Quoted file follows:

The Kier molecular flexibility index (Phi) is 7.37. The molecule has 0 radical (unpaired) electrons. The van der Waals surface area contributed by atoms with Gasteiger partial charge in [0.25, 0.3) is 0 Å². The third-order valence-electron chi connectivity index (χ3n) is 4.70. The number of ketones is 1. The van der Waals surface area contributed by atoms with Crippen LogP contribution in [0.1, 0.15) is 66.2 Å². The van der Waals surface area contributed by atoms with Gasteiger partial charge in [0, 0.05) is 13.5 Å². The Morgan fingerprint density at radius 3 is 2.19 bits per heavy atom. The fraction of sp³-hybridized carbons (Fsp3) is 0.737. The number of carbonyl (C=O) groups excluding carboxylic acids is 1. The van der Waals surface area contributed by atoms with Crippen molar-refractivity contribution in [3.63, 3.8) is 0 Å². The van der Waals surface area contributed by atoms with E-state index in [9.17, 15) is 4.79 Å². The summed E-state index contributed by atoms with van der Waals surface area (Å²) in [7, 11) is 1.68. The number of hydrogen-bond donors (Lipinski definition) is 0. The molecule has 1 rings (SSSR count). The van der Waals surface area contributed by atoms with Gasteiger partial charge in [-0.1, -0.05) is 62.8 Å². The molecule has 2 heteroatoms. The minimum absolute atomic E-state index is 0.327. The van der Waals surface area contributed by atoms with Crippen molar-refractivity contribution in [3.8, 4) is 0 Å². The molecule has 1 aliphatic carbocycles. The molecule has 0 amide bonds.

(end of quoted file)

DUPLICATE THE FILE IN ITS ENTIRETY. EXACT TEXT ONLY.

The Kier molecular flexibility index (Phi) is 7.37. The molecule has 0 radical (unpaired) electrons. The van der Waals surface area contributed by atoms with Gasteiger partial charge in [0.25, 0.3) is 0 Å². The third-order valence-electron chi connectivity index (χ3n) is 4.70. The number of ketones is 1. The van der Waals surface area contributed by atoms with Crippen LogP contribution in [0.1, 0.15) is 66.2 Å². The van der Waals surface area contributed by atoms with Gasteiger partial charge in [0, 0.05) is 13.5 Å². The Morgan fingerprint density at radius 3 is 2.19 bits per heavy atom. The fraction of sp³-hybridized carbons (Fsp3) is 0.737. The number of carbonyl (C=O) groups excluding carboxylic acids is 1. The van der Waals surface area contributed by atoms with Crippen molar-refractivity contribution in [3.63, 3.8) is 0 Å². The van der Waals surface area contributed by atoms with E-state index in [9.17, 15) is 4.79 Å². The summed E-state index contributed by atoms with van der Waals surface area (Å²) in [7, 11) is 1.68. The number of hydrogen-bond donors (Lipinski definition) is 0. The molecule has 1 rings (SSSR count). The van der Waals surface area contributed by atoms with Gasteiger partial charge in [-0.1, -0.05) is 62.8 Å². The molecule has 2 heteroatoms. The minimum absolute atomic E-state index is 0.327. The van der Waals surface area contributed by atoms with Crippen molar-refractivity contribution in [3.8, 4) is 0 Å². The molecule has 1 aliphatic carbocycles. The molecule has 0 amide bonds.